California Community Colleges have released a draft of policy recommendations to increase student success in the state’s two-year colleges (from the cleverly-entitled “Student Success Task Force”). One of the biggest changes is to enrollment policies and priority registration – a major issue given $800 million in budget cuts over three years and 140,000 students shut out of the system due to lack of classes.
For any fans of the TV show Community or anyone fortunate enough to catch the most brilliant half hour of television in the last two years, you are already well-versed in the politics of priority registration, a.k.a the paintball war “prize.” But in this case, priority registration isn’t going to help Jeff have a six-day weekend or Shirley spend more time with her boys… it’s going to help students find and complete an academic pathway without wasting time and accumulating unnecessary amounts of debt.
Currently, California community college students are prioritized in the registration process based on the number of credits they have earned: the more credits you have, the earlier you get to register. As the task force notes, this policy has perverse incentives, emphasizing credit accumulation over sustained progress in a deliberate pathway: “policies that enable students to wander around the curriculum, withdraw and repeat classes multiple times, avoid services that could steer them along a productive pathway, and accumulate an unlimited number of units are a disservice to enrolled students and to those who can’t get into the system for lack of available classes.” Instead, they propose giving priority to students (currently enrolled and new) that designate and make continual progress towards a career or academic objective – a point Jay Mathews discussed today on his blog.
Now I usually don’t dwell in higher ed wonk-land, but with college and career readiness at the top of the K-12 agenda, I’ve started to pay more attention to the role of community colleges. When most students aren’t college- or career-ready (which we have always known anecdotally and are starting to know definitively thanks to better data between high schools and higher ed), community colleges are tasked with helping students shore up their basic skills. Nationwide, nearly 60% of entering community college students need remediation in at least one subject. But of these students, less than a quarter finish their two-year degree within eight years. The task force notes that the first “loss point” for students is failing to complete their basic skills competencies. Clearly, remediation is a major barrier to degree completion. Meanwhile, students accumulate more and more debt as they take additional time to finish their one- or two-year program.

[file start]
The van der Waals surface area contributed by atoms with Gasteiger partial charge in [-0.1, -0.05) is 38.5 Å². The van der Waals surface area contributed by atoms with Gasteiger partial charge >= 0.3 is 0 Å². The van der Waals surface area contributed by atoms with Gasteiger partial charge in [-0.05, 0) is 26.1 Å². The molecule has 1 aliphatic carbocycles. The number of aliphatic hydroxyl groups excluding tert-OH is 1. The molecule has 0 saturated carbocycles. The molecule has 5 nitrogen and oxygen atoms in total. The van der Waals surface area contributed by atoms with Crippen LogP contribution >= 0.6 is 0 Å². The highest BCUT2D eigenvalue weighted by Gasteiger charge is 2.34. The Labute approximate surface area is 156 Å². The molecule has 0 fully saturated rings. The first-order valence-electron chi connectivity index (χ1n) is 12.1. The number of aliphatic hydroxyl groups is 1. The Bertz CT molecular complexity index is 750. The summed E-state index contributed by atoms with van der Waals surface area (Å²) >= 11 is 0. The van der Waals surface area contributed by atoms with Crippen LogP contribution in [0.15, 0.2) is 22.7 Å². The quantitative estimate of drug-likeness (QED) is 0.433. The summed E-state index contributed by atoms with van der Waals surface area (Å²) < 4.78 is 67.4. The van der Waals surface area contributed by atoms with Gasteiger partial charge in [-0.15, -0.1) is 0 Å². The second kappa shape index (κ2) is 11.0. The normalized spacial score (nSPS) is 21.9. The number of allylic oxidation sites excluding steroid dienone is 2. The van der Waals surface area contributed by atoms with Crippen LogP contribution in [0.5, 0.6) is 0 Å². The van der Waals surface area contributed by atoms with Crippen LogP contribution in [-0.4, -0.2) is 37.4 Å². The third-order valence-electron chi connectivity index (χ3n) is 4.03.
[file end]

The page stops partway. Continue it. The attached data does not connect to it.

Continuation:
So how can priority registration help? Just look at City College of San Francisco: in 2009, Chancellor Don Griffin let 321 lucky freshman bypass the credit-based registration process. 74% of these students enrolled in the math courses they needed, and 70% were able to enroll in English. The results were much bleaker for a similar group of freshman without priority – only 22% could enroll in math and 47% in English. The program was so successful (98% of pilot students persisted into their next year), Griffin expanded it to all incoming students from San Francisco public schools.
Priority registration could help students remain focused, keep their debt manageable, and avoid the frustration of taking unnecessary classes. Take the story of Willie Shaw. He enrolled in English and basketball his first semester, but not the math course he needed or the one class he was really excited about – criminal justice. Barely in his first semester, he told the San Francisco Chronicle: “I thought about quitting school two days ago.”
Of course, the task force’s priority registration plan isn’t a slam dunk with everybody. In Community’s ‘Modern Warfare’ episode, the “prize” meant students turning on one another and running around in packs (“the Glee club has lured stragglers into sniper traps with cheery renditions of hit songs!”). In California, the Los Angeles Times headline says it all: “Task force moves toward rationing access to community colleges.”
Rationing is never a popular word, and yes, the policy – just like paintball – will create winners and losers. But in a state that is already rationing access (remember the 140,000 students who couldn’t enroll last year?), the California priority registration proposal aims to ensure that the losing group no longer contains students who have the potential to succeed, but are instead hindered to the point of dropout because they can’t enroll in the classes they need – and want – to take.